Finally, there's movement. A fight breaks out and the stage is crowded with combat. From this reviewer's seat in orchestra row O, the scene on stage looked dimly lit and unfocused, but extreme closeups were provided by video designer Luke Halls' big, bold projections of the actors, provided by both mounted and hand-held cameras.
When scenes shift to locations inside Doc's drugstore and the dressmaking shop where Maria works, set and lighting designer Jan Versweyveld represents them with small rectangular cutouts in the wall that expand offstage, out of the audience's view, into fuller rooms only visible though camera work. Maria's bedroom, and the stairway leading to it, are completely offstage.
Van Hove similarly incorporated live video into his Broadway production of NETWORK, a play that warned of the shrinking of privacy in a media-frenzied age, and perhaps the visuals are more effective for those sitting up front, but from this reviewer's mid-orchestra seat the novelty outweighed the drama as they completely took focus from the main action.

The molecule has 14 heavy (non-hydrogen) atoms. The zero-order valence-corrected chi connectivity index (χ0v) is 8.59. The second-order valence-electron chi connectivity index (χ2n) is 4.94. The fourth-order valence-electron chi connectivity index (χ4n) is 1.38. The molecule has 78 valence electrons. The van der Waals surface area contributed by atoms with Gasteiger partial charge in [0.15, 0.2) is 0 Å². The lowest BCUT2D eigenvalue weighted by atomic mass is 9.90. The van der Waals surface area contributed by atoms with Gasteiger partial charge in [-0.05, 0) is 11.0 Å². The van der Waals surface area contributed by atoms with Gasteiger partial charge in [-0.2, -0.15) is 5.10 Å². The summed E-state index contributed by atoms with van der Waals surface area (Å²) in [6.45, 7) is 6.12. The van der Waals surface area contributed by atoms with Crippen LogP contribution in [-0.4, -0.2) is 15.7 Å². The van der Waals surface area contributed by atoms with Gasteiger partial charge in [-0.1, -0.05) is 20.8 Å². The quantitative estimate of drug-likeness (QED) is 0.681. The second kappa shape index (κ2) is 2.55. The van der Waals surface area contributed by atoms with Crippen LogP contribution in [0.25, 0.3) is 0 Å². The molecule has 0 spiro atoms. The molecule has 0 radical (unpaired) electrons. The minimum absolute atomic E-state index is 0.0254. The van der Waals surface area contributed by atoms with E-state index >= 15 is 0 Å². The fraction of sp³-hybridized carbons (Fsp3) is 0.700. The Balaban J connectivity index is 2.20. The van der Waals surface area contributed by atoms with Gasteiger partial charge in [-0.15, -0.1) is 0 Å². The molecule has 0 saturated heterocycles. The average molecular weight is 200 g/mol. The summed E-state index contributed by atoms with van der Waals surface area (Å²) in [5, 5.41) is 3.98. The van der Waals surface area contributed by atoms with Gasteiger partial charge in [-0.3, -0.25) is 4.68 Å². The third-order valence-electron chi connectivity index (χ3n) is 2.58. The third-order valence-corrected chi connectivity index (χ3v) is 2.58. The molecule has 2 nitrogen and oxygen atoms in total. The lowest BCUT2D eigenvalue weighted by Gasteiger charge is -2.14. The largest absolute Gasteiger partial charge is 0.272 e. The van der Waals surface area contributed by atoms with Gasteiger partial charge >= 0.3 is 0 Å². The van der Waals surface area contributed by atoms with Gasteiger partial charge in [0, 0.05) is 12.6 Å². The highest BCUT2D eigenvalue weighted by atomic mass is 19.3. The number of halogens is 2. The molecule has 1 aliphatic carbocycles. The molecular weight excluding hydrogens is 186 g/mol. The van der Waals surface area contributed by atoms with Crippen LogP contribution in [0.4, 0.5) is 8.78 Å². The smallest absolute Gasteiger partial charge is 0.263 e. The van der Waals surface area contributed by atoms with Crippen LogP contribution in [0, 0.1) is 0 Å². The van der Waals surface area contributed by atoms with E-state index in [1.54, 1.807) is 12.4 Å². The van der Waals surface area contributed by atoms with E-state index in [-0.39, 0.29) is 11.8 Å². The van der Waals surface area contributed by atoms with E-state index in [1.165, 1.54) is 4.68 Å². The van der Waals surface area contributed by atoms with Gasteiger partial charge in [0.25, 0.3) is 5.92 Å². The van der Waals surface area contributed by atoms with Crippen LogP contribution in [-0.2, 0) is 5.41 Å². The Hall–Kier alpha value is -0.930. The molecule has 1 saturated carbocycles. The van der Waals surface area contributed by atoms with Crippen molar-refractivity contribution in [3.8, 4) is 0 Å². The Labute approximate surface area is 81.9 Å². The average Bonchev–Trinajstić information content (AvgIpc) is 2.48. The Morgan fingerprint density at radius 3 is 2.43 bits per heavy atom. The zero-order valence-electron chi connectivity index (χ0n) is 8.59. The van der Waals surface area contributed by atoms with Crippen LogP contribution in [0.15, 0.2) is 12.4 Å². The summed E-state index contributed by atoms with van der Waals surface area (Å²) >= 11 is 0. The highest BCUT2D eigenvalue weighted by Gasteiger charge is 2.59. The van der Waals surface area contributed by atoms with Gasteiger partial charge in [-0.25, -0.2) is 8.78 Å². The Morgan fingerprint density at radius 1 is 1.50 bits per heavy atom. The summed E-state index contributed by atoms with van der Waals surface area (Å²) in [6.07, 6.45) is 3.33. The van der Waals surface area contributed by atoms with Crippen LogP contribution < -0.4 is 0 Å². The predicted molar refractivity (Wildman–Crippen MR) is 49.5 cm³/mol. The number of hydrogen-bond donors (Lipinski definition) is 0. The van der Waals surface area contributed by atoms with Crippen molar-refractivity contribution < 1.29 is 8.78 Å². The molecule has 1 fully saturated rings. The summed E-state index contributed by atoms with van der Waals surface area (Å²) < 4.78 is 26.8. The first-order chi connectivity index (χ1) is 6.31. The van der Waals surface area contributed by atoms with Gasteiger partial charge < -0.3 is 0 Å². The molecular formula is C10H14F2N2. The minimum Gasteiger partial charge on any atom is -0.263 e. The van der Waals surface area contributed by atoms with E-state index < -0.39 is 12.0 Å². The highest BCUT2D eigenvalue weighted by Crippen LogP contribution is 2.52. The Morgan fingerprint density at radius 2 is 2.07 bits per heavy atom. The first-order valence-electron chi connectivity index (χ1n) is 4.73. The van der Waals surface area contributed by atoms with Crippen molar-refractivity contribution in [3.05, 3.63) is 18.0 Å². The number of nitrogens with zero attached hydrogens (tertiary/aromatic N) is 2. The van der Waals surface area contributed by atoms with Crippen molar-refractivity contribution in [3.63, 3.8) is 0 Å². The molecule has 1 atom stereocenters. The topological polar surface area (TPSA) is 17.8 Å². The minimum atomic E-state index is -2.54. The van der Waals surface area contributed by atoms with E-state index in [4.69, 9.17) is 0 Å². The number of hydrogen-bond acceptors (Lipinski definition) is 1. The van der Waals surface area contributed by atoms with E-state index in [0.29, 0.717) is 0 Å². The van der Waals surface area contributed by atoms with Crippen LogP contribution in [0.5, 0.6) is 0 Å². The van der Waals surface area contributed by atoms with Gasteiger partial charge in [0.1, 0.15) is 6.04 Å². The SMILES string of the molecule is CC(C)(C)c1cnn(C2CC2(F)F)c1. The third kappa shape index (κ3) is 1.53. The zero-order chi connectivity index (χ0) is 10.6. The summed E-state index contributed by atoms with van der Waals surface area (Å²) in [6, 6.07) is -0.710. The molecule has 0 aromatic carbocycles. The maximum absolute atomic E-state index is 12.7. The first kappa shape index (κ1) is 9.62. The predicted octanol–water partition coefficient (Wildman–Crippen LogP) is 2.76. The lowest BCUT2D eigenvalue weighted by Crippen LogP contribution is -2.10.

As Jets leader Riff (excellent Dharon E. Jones, who allows fear to permeate exterior toughness) leads his gang in singing and dancing "Cool", the blurry view competes with the clear and interesting scene of their girlfriends in the soda shop, tensely waiting for them.
When Maria (Shereen Pimentel displaying a powerful dramatic soprano) sings "I Have A Love" the screen is flooded with a pre-recorded closeup of her and Tony's faces as they kiss in bed. Fortunately for Isaac Powell, a very likable and pleasantly sung Tony, his solo "Maria" is performed without such distractions. Just him downstage singing. What a novel idea.
The videos also supply somewhat skewered social commentary, like when the backdrop for Bernardo (Amar Ramasar) and Anita (Yesenia Ayala) leading their fellow Puerto Ricans in "America" includes scenes from the U.S./Mexico border wall, or when "Gee Officer Krupke" is enhanced with views of citizens using their phones to record instances of police brutality. (On the plus side, Danny Wolohan's Officer Krupke is depicted as a serious threat.)